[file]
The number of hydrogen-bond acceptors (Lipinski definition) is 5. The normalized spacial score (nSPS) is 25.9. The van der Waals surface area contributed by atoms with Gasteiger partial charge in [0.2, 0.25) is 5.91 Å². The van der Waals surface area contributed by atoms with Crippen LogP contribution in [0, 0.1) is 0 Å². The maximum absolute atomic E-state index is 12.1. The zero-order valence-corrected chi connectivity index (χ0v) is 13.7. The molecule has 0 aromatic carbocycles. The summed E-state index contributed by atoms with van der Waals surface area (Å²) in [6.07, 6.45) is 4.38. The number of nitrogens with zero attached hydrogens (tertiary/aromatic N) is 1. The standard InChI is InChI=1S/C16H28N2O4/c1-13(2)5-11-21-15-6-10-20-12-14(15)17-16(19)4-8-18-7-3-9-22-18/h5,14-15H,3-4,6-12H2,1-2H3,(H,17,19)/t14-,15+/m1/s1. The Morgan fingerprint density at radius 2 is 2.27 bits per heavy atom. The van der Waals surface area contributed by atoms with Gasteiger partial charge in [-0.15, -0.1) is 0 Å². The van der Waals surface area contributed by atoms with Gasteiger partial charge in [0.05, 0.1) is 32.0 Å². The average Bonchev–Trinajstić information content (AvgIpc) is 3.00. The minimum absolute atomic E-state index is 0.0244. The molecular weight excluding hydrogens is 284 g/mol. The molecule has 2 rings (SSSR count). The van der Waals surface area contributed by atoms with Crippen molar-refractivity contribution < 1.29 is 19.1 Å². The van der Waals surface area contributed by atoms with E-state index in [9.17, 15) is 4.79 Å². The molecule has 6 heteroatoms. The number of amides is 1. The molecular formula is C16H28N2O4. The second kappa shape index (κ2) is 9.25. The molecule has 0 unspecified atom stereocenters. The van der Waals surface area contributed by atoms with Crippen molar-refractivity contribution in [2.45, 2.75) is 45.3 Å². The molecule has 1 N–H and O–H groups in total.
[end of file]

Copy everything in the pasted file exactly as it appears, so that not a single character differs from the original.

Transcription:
The number of hydrogen-bond acceptors (Lipinski definition) is 5. The normalized spacial score (nSPS) is 25.9. The van der Waals surface area contributed by atoms with Gasteiger partial charge in [0.2, 0.25) is 5.91 Å². The van der Waals surface area contributed by atoms with Crippen LogP contribution in [0, 0.1) is 0 Å². The maximum absolute atomic E-state index is 12.1. The zero-order valence-corrected chi connectivity index (χ0v) is 13.7. The molecule has 0 aromatic carbocycles. The summed E-state index contributed by atoms with van der Waals surface area (Å²) in [6.07, 6.45) is 4.38. The number of nitrogens with zero attached hydrogens (tertiary/aromatic N) is 1. The standard InChI is InChI=1S/C16H28N2O4/c1-13(2)5-11-21-15-6-10-20-12-14(15)17-16(19)4-8-18-7-3-9-22-18/h5,14-15H,3-4,6-12H2,1-2H3,(H,17,19)/t14-,15+/m1/s1. The Morgan fingerprint density at radius 2 is 2.27 bits per heavy atom. The van der Waals surface area contributed by atoms with Gasteiger partial charge in [-0.15, -0.1) is 0 Å². The van der Waals surface area contributed by atoms with Gasteiger partial charge in [0.05, 0.1) is 32.0 Å². The average Bonchev–Trinajstić information content (AvgIpc) is 3.00. The minimum absolute atomic E-state index is 0.0244. The molecular weight excluding hydrogens is 284 g/mol. The molecule has 2 rings (SSSR count). The van der Waals surface area contributed by atoms with Crippen molar-refractivity contribution < 1.29 is 19.1 Å². The van der Waals surface area contributed by atoms with E-state index in [9.17, 15) is 4.79 Å². The molecule has 6 heteroatoms. The number of amides is 1. The molecular formula is C16H28N2O4. The second kappa shape index (κ2) is 9.25. The molecule has 0 unspecified atom stereocenters. The van der Waals surface area contributed by atoms with Crippen molar-refractivity contribution in [2.45, 2.75) is 45.3 Å². The molecule has 1 N–H and O–H groups in total.